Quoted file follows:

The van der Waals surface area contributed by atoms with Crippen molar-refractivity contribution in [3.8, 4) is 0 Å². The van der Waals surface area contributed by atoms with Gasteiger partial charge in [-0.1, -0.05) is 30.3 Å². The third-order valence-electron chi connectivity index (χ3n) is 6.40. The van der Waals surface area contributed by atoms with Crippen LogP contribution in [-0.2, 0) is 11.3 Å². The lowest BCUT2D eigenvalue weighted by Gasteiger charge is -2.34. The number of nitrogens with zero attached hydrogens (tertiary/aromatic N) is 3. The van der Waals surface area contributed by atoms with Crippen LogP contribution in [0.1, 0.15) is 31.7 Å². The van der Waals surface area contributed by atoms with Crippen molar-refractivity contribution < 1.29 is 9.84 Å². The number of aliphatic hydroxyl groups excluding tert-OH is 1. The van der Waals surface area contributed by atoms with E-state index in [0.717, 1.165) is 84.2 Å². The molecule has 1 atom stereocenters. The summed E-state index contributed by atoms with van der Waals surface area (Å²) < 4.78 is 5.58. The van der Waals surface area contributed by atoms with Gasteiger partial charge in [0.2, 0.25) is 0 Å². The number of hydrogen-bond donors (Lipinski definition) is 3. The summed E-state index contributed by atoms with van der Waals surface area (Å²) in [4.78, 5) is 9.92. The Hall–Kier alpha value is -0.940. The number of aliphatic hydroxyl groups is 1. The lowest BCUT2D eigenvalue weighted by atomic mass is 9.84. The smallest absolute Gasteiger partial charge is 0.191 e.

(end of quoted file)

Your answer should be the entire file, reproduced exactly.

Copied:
The van der Waals surface area contributed by atoms with Crippen molar-refractivity contribution in [3.8, 4) is 0 Å². The van der Waals surface area contributed by atoms with Gasteiger partial charge in [-0.1, -0.05) is 30.3 Å². The third-order valence-electron chi connectivity index (χ3n) is 6.40. The van der Waals surface area contributed by atoms with Crippen LogP contribution in [-0.2, 0) is 11.3 Å². The lowest BCUT2D eigenvalue weighted by Gasteiger charge is -2.34. The number of nitrogens with zero attached hydrogens (tertiary/aromatic N) is 3. The van der Waals surface area contributed by atoms with Crippen LogP contribution in [0.1, 0.15) is 31.7 Å². The van der Waals surface area contributed by atoms with Crippen molar-refractivity contribution < 1.29 is 9.84 Å². The number of aliphatic hydroxyl groups excluding tert-OH is 1. The van der Waals surface area contributed by atoms with E-state index in [0.717, 1.165) is 84.2 Å². The molecule has 1 atom stereocenters. The summed E-state index contributed by atoms with van der Waals surface area (Å²) < 4.78 is 5.58. The van der Waals surface area contributed by atoms with Gasteiger partial charge in [0.2, 0.25) is 0 Å². The number of hydrogen-bond donors (Lipinski definition) is 3. The summed E-state index contributed by atoms with van der Waals surface area (Å²) in [4.78, 5) is 9.92. The Hall–Kier alpha value is -0.940. The number of aliphatic hydroxyl groups is 1. The lowest BCUT2D eigenvalue weighted by atomic mass is 9.84. The smallest absolute Gasteiger partial charge is 0.191 e.